Doctors and Medical Professionals Sign Letter to Spotify
A group of 270 doctors, scientists, and other medical workers signed an open letter to Spotify this week urging the audio platform to implement a misinformation policy, specifically citing false claims made on the “Joe Rogan Experience” podcast.
Rogan has faced no shortage of backlash over the last year for promoting vaccine misinformation on his show, which airs exclusively on Spotify. Most recently, he invited Dr. Robert Malone on a Dec. 31 episode that has since been widely criticized by health experts.
Dr. Malone was banned from Twitter for promoting COVID-19 misinformation. According to the medical experts who signed the letter, he “used the JRE platform to further promote numerous baseless claims, including several falsehoods about COVID-19 vaccines and an unfounded theory that societal leaders have ‘hypnotized’ the public.”
“Notably, Dr. Malone is one of two recent JRE guests who has compared pandemic policies to the Holocaust,” the letter continued. “These actions are not only objectionable and offensive, but also medically and culturally dangerous.”
Joe Rogan’s History of COVID-19 Misinformation
Rogan sparked swift criticism himself in the spring of 2021 when he discouraged young people from taking the COVID-19 vaccine. He also falsely equated mRNA vaccines to “gene therapy” and incorrectly stated that vaccines cause super mutations of the virus. He took ivermectin after testing positive for the virus in September, despite the fact that the drug is not approved as a treatment for COVID.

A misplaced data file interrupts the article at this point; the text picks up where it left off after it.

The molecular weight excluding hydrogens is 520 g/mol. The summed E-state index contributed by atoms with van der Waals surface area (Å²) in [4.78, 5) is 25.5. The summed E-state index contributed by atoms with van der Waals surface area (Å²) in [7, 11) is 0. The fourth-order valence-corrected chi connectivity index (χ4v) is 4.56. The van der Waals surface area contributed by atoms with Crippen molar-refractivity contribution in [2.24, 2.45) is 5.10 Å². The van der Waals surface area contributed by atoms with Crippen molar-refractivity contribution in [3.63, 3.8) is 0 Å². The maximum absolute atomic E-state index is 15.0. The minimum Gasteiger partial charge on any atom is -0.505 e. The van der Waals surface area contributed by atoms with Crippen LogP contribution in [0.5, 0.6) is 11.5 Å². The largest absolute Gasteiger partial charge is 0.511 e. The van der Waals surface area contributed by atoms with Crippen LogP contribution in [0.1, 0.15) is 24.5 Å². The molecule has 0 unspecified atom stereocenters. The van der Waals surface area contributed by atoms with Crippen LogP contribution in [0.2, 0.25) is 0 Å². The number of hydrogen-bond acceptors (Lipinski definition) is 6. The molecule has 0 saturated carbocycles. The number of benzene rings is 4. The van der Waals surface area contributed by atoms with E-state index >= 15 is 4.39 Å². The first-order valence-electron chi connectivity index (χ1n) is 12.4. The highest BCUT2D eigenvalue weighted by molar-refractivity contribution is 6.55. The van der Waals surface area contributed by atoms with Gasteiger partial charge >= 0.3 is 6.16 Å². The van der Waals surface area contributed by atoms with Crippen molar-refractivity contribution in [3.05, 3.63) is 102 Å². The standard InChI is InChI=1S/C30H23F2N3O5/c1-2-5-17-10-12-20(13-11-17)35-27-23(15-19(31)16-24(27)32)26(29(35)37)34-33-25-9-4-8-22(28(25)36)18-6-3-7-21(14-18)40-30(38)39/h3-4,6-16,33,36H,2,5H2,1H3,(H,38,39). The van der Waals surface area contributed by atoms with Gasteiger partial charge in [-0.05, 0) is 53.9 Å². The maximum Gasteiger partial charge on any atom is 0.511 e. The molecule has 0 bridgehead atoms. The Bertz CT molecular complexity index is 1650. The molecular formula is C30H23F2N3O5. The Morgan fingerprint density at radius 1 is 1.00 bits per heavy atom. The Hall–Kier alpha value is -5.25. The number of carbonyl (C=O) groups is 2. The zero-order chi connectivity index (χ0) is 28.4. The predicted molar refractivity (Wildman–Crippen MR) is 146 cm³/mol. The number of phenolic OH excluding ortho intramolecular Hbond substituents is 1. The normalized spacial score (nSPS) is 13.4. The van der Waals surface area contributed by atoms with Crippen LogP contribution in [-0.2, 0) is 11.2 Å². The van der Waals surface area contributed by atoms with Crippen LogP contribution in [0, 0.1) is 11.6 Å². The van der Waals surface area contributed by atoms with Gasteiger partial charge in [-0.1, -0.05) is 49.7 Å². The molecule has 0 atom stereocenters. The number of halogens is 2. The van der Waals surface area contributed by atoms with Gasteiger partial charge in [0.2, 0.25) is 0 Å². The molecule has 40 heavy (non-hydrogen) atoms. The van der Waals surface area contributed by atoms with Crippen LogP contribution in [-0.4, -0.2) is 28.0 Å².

“By allowing the propagation of false and societally harmful assertions, Spotify is enabling its hosted media to damage public trust in scientific research and sow doubt in the credibility of data-driven guidance offered by medical professionals,” the doctors and medical workers wrote.
“We are calling on Spotify to take action against the mass-misinformation events which continue to occur on its platform,” they continued. “With an estimated 11 million listeners per episode, JRE is the world’s largest podcast and has tremendous influence. Though Spotify has a responsibility to mitigate the spread of misinformation on its platform, the company presently has no misinformation policy.”
Rolling Stone was the first outlet to report on the letter from the medical professionals. Dr. Katrine Wallace, an epidemiologist at the University of Illinois Chicago, was among the signees. She told the magazine that Rogan is “a menace to public health.”